Work Package(s) define the releases, and iterations (Sprints in Scrum) that are contained in the stage. The content of Work Packages will be broken down or transformed into the lower level plans such as release plans and iteration plans, that are usually in the form of backlogs.
The structure and use of a Work Package is the same as the original Work Packages in PRINCE2. A few things worth mentioning are:
- Some generic information about the releases and iterations related to the Work Package should be defined there.
- The scope is expected to be flexible, and therefore, a much higher tolerance is expected for it (we don't want to have exceptions raised because of deviations in scope; they are just normal).
- Checkpoint Reports are probably low-tech, informal, and pull-based, and this should be explained in the Work Package.
This is also a guide from the table 10.1 of the original PRINCE2 manual (2009): The scope of a plan is defined by the set of products to be delivered. Scope tolerance (if used) should be in the form of a note on or reference to the product breakdown structure for the plan. Scope tolerance at the stage or Work Package level is of particular use if applying a time-bound iterative development method such as Agile.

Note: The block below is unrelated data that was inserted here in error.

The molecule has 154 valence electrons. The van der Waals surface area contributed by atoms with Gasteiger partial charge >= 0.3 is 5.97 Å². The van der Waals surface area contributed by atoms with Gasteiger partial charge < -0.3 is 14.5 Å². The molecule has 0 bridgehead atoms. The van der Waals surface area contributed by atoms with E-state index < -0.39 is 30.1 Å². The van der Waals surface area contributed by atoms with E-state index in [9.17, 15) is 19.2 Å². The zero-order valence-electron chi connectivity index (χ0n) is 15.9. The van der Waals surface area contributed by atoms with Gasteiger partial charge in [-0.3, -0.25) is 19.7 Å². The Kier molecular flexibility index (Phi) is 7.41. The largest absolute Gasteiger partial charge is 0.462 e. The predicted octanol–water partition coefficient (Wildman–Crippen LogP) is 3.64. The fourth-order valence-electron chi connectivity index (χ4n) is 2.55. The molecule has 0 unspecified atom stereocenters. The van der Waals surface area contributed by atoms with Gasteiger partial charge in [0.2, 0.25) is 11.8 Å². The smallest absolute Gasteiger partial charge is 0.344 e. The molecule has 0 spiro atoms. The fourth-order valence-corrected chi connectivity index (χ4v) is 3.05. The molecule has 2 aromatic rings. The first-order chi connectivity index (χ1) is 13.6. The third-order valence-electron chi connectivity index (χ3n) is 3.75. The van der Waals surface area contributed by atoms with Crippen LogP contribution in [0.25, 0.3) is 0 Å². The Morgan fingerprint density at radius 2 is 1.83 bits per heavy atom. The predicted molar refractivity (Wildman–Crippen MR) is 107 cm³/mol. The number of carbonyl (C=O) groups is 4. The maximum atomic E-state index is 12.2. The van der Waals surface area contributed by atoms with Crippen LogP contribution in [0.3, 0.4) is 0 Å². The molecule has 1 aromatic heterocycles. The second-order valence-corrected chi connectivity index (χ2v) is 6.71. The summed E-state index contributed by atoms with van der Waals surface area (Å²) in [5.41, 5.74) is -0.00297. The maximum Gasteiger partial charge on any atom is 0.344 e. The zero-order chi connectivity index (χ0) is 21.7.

- SU: Starting up a Project Process
- IP: Initiating a Project Process
- SB: Managing a Stage Boundary Process
- CP: Closing a Project Process
- (DP): Directing a Project Process (note that not all activities in this process are shown in this diagram)
- The above image assumes that Scrum is used in the delivery level, which is not necessary.
- The number of stages, releases, and Sprints are just examples, as well as the exception in the third stage.
- The diagram is schematic and many details are not shown.
- p2:Work Package at PRINCE2 wiki